Transition Brockville archive

Tag : Local government (67)

City could save on energy: Report

Recorder & Times / Ronald Zajac / 18 November 2016

sewage-treatment-plantBrockville should not hire an “embedded energy manager,” but it can still save money on energy by monitoring consumption better, say consultants hired by city hall to look into the matter.

A report by the consulting firm Energy Performance Services (EPS) suggests the city spend more than $83,000 to upgrade monitoring at the water and sewer plants, adding this would eventually yield more than $32,000 in annual energy savings.

City officials will decide next year whether to follow through on the recommendation.


Brockville’s Commemorative Tree Planting Program 2017

City of Brockville / Operations Department

commemorative-tree-planting-brochure-coverThe Operations Department is pleased to offer a Commemorative Tree Planting Program. This program may be used as a form of remembrance of a loved one, celebration of a birth, honouring a retiree, or any other event which you feel should be commemorated by a living tribute. Trees will be planted in approved areas along the Brock Trail in the fall of each year. Orders must be received by the Operations Department by August 1 with payment in full. Once planted, the tree becomes the sole responsibility of the Operations Department.


Wanted: Cycling Advisory Committee members

Brockville Active Mobility Matters / Alan Medcalf / 11 November 2016

Are you interested in helping Council realize the benefits of cycling, as directed in the Official Plan and Sustainability and other plans, and as endorsed in the Healthy Communities Vision? If so, the Brockville Cycling Advisory Committee is seeking new members.


Town energy plans – an example

Transition Brockville / 05 November 2016

norwichThe town of Norwich, Vermont provides an excellent example of municipal engagement.

In 2011, Vermont adopted a goal for the state of having 90 percent of all statewide energy come from renewable sources by the year 2050. Click for a two-page summary.

What would Norwich’s contribution look like? Here’s a rough plan from 2012 for the town to meet that target: Norwich 90% Energy Plan.

The official Norwich Town Plan, developed by the Planning Commission with extensive input from town committees and residents and approved by the Selectboard, has a thorough section on Energy (section 10, pp 87-94).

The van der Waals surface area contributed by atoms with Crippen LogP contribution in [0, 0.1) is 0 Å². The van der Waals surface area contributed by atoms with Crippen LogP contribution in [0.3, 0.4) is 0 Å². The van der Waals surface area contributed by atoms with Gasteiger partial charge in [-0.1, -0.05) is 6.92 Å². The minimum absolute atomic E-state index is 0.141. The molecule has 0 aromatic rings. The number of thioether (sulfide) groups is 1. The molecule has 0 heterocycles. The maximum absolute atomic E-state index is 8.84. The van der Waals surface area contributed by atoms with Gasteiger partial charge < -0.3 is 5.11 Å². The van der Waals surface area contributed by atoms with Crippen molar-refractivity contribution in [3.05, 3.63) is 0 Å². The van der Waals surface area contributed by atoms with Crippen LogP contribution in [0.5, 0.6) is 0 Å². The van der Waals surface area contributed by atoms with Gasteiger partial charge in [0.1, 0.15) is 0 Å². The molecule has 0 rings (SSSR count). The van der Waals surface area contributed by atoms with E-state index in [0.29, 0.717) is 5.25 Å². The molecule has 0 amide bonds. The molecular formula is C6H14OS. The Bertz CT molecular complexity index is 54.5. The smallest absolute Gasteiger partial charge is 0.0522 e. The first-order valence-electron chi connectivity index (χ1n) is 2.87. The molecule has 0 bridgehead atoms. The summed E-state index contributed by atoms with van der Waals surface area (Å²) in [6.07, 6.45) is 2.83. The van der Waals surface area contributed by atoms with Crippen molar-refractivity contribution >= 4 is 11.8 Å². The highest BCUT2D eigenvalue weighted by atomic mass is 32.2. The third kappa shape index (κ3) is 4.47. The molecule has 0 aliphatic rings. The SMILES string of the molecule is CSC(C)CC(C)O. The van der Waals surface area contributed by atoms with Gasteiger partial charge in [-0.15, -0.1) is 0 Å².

In addition, the Selectboard is working on a long-term strategic plan to guide its decision-making. At its 9/23/14 meeting, it approved a Draft Strategic Plan on Greenhouse Gas Emissions, Energy Efficiency and Sustainability as interim planning guidance until the adoption of a strategic plan.


FABN seeks City support for its FAB Go Local campaign

Transition Brockville / 28 October 2016

go-localBrockville City Council will be considering a request from the Frontenac Arch Biosphere Network for financial support for the FAB Go Local campaign at the Council meeting on Tuesday, November 1, 7 pm. From the FABN written request:

In a nutshell: The FABN proposes to develop and implement a “Go Local” campaign that will promote sustainable community development within the Frontenac Arch Biosphere Reserve. Local businesses and organizations play crucial roles in creating jobs, enhancing local character, and strengthening communities. Our “Go Local” campaign will specifically support local independent businesses and organizations in building thriving local economies.


Dangers posed to St. Lawrence River, mayors tell water summit

Montreal Gazette / Michelle Lalonde / 06 October 2016

montreal-que-november-11-2015-montreal-mayor-denis-coQuebec City Mayor Régis Labeaume says he gets “the chills” when he recalls incidents that have threatened his city’s drinking water supply, because they remind him of the vulnerability of Quebec’s rivers and waterways and the terrible burden of responsibility on municipal leaders to ensure safe drinking water.

Labeaume was addressing the AquaHacking 2016 Summit Thursday at Montreal’s Palais des Congrès, an annual conference gathering several hundred water experts, technological experts, decision-makers and citizens to find solutions for protecting waterways, with a focus this year on protecting the St. Lawrence River.


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What the Transition movement does incredibly well is small-scale experiments which are practical, which resonate with local people, which look as if they’re doable, and that can engage people at a practical and meaningful level. It connects up the big issues and the local issues and shows you that change can happen at a local level.

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